A study initiated by NVAC and published in December’s Pediatrics journal shows that many practices could improve their immunization business practices. (Both studies are available online for a $12 single article access fee.)
There are huge differences among practices in what they pay for vaccines as well as in what they get paid for vaccines and administration.
According to a survey of 76 practices in five states led by Gary Freed, MD, of the University of Michigan:
- Price paid per dose for Menactra ranged from $80.36 to $93.43; reimbursement ranged from $82.00 to $121.95;
- Price paid per dose for Gardasil ranged from $116.00 to $129.57; reimbursement ranged from $119.25 to $177.67.
In some instances, Dr. Freed said, he could not even find prices on the Internet as high as those some practices said they were paying. Also, for each of the vaccines for adolescents (Gardasil, Menectra, Adacel and Boostrix) nine of the 76 practices lost money on Boostrix and 13 lost money on Menactra.
Of the practices losing money, Dr. Freed said, many weren’t aware they were because they had never done this kind of analysis.
In addition, in January the American Academy of Pediatrics put on its Web site “The Business Case for Pricing Vaccines and Immunization Administration,” available at practice.aap.org/content.aspx?aid=1808&nodeID=2000, outlining the costs to be taken into account, noting the coding and estimating that the cost of providing vaccine is about 17% to 28% above the vaccine purchase price.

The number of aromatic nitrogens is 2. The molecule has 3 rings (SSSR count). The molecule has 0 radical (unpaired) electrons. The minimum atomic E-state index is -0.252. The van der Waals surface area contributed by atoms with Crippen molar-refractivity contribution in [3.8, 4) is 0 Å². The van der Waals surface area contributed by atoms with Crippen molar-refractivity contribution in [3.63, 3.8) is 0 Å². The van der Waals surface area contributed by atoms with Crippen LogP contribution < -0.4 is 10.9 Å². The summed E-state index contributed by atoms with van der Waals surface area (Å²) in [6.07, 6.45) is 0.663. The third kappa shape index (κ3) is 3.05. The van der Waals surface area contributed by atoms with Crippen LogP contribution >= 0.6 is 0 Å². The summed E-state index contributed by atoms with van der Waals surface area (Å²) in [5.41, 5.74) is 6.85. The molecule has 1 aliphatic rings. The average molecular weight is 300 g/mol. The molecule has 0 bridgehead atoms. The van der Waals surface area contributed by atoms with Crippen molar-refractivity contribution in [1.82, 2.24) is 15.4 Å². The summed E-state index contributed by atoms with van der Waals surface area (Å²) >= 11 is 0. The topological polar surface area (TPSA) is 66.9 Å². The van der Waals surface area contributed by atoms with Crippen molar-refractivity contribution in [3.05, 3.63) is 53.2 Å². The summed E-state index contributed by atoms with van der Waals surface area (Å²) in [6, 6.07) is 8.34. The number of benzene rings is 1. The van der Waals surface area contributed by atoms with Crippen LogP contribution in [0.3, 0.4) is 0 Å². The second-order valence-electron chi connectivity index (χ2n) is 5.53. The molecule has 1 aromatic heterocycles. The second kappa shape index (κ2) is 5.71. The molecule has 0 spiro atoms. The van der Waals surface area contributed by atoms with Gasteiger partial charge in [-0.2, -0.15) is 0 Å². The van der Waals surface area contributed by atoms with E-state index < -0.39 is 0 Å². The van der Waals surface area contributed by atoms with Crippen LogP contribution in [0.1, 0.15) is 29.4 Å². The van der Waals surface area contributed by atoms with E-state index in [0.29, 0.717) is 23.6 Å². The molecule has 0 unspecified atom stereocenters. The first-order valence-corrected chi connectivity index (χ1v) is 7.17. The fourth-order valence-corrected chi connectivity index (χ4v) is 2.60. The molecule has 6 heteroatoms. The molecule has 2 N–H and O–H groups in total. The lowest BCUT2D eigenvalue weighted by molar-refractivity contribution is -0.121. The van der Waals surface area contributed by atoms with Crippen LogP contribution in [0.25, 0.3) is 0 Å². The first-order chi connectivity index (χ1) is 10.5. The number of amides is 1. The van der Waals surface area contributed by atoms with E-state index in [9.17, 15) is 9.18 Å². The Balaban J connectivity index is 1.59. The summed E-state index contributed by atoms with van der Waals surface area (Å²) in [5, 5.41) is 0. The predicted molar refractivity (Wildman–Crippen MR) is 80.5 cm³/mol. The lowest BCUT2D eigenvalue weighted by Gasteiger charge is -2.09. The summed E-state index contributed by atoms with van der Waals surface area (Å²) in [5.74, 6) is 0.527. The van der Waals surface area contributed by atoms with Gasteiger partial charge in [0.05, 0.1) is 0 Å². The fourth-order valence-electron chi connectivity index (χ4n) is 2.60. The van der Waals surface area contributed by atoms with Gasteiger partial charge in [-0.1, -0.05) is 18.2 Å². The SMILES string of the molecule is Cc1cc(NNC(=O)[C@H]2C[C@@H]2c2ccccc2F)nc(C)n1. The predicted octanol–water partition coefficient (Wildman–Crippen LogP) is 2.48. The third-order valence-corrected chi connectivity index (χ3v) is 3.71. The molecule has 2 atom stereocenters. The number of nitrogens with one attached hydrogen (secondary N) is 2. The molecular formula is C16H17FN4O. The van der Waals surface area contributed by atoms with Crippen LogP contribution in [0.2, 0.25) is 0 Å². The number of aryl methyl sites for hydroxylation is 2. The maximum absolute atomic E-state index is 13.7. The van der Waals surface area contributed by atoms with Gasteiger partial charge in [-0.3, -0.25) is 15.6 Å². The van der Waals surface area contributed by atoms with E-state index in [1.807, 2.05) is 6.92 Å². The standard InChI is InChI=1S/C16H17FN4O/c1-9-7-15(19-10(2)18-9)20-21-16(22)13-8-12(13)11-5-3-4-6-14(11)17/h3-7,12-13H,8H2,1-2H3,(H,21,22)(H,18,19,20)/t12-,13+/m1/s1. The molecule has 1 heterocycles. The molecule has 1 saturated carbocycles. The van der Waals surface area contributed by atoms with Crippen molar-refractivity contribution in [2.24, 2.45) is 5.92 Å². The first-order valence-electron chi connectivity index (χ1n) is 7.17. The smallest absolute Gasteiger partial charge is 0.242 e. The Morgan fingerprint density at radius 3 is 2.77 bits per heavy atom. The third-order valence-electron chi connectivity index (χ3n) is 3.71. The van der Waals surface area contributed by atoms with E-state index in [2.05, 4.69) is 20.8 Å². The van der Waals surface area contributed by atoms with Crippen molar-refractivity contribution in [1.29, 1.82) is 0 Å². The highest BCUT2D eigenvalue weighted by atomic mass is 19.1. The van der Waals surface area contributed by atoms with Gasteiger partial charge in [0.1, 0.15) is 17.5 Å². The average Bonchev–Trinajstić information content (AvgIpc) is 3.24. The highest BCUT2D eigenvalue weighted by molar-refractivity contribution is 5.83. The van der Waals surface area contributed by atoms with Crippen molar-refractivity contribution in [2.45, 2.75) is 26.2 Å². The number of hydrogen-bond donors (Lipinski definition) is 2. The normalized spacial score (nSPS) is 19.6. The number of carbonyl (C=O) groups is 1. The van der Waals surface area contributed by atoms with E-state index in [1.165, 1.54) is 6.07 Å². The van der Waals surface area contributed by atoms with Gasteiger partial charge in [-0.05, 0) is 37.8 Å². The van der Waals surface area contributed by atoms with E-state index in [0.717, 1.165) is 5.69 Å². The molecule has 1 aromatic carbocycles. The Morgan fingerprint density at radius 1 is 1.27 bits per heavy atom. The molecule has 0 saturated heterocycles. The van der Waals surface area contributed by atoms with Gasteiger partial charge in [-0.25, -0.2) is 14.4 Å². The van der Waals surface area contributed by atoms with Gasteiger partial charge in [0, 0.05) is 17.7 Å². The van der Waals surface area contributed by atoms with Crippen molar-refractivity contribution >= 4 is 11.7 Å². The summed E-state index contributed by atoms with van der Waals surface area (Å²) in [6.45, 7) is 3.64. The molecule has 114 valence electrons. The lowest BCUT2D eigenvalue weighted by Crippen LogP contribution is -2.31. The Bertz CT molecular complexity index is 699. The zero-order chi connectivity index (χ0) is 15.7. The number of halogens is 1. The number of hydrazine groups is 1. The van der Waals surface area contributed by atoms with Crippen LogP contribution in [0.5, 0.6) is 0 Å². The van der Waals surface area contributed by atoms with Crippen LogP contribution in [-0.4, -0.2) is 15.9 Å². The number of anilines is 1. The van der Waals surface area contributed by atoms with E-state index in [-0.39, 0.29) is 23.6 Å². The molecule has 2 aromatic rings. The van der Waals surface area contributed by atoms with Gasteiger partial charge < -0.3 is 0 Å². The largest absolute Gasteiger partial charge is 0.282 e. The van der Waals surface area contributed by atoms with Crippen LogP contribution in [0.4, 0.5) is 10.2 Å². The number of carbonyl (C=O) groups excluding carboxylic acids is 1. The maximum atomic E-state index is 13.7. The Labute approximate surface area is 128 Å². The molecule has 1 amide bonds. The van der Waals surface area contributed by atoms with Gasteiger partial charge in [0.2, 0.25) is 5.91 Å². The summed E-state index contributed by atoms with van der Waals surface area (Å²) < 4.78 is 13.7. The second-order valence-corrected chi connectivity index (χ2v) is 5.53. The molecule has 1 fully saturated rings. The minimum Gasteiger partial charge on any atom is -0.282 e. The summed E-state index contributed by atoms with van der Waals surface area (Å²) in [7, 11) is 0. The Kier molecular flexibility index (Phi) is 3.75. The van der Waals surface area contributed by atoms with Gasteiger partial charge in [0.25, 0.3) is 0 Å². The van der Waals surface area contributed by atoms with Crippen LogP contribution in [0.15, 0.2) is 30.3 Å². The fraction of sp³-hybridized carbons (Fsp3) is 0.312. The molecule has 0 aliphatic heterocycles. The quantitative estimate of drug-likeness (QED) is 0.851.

The continuous analysis practices need to do “is a lot of work,” says Dr. Fryhofer.
Strategies for success
The outlook isn’t entirely dismal. The most successful practices in the Pediatrics study reported vaccine profits 2.5 to 4.3 times as high as the mean net yield of others in the study. For most vaccines, the net yield was better for larger practices, for those in metropolitan areas and for those in purchasing cooperatives.
Strategies for success include negotiating better prices, seeking discounts, joining cooperatives and making the most of every opportunity to vaccinate. Practices should look for ways to get discounts on vaccines and they should analyze their entire payer mix to identify low payments for particular vaccines or payers with low reimbursements.
“One of the secrets of getting kids vaccinated is to take advantage of every patient encounter.”
“One of the secrets of getting kids vaccinated is to take advantage of every patient encounter,” says Sandra Adamson Fryhofer, MACP, a member of the ACP Adult Immunization Board. But her practice is small and she compensates for the upfront costs by ordering only about 10 shots at a time and she notes, “That means that you need to have someone to check your inventories frequently in order to do the frequent ordering.”